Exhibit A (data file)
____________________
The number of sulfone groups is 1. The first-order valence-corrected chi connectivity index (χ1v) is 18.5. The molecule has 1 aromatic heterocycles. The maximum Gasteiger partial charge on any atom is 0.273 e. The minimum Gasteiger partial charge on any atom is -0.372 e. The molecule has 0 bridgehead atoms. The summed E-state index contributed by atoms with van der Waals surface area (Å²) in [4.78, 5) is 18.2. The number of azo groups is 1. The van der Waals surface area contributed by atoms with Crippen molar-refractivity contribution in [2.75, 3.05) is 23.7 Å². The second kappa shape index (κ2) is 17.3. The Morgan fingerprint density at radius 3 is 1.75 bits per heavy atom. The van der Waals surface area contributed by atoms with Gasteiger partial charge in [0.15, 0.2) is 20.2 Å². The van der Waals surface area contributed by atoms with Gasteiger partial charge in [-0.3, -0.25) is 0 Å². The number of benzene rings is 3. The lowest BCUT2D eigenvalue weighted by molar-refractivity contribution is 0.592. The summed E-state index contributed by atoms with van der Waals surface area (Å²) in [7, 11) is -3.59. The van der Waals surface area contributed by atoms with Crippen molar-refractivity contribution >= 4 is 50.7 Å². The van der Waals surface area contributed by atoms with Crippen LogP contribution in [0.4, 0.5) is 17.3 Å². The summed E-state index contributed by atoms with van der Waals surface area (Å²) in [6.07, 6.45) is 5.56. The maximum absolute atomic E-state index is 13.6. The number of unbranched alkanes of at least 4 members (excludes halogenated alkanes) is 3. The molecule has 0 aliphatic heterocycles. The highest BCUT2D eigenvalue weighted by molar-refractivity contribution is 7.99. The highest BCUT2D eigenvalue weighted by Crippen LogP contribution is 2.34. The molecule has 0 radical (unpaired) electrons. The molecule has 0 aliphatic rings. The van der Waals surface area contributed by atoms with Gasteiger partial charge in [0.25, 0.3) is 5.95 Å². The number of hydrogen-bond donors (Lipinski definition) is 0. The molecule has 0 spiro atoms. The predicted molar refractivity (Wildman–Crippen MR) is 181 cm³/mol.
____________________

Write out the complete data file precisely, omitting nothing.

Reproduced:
The number of sulfone groups is 1. The first-order valence-corrected chi connectivity index (χ1v) is 18.5. The molecule has 1 aromatic heterocycles. The maximum Gasteiger partial charge on any atom is 0.273 e. The minimum Gasteiger partial charge on any atom is -0.372 e. The molecule has 0 bridgehead atoms. The summed E-state index contributed by atoms with van der Waals surface area (Å²) in [4.78, 5) is 18.2. The number of azo groups is 1. The van der Waals surface area contributed by atoms with Crippen molar-refractivity contribution in [2.75, 3.05) is 23.7 Å². The second kappa shape index (κ2) is 17.3. The Morgan fingerprint density at radius 3 is 1.75 bits per heavy atom. The van der Waals surface area contributed by atoms with Gasteiger partial charge in [0.15, 0.2) is 20.2 Å². The van der Waals surface area contributed by atoms with Gasteiger partial charge in [-0.3, -0.25) is 0 Å². The number of benzene rings is 3. The lowest BCUT2D eigenvalue weighted by molar-refractivity contribution is 0.592. The summed E-state index contributed by atoms with van der Waals surface area (Å²) in [7, 11) is -3.59. The van der Waals surface area contributed by atoms with Crippen molar-refractivity contribution >= 4 is 50.7 Å². The van der Waals surface area contributed by atoms with Crippen LogP contribution in [0.4, 0.5) is 17.3 Å². The summed E-state index contributed by atoms with van der Waals surface area (Å²) in [6.07, 6.45) is 5.56. The maximum absolute atomic E-state index is 13.6. The number of unbranched alkanes of at least 4 members (excludes halogenated alkanes) is 3. The molecule has 0 aliphatic heterocycles. The highest BCUT2D eigenvalue weighted by molar-refractivity contribution is 7.99. The highest BCUT2D eigenvalue weighted by Crippen LogP contribution is 2.34. The molecule has 0 radical (unpaired) electrons. The molecule has 0 aliphatic rings. The van der Waals surface area contributed by atoms with Gasteiger partial charge in [0.25, 0.3) is 5.95 Å². The number of hydrogen-bond donors (Lipinski definition) is 0. The molecule has 0 spiro atoms. The predicted molar refractivity (Wildman–Crippen MR) is 181 cm³/mol.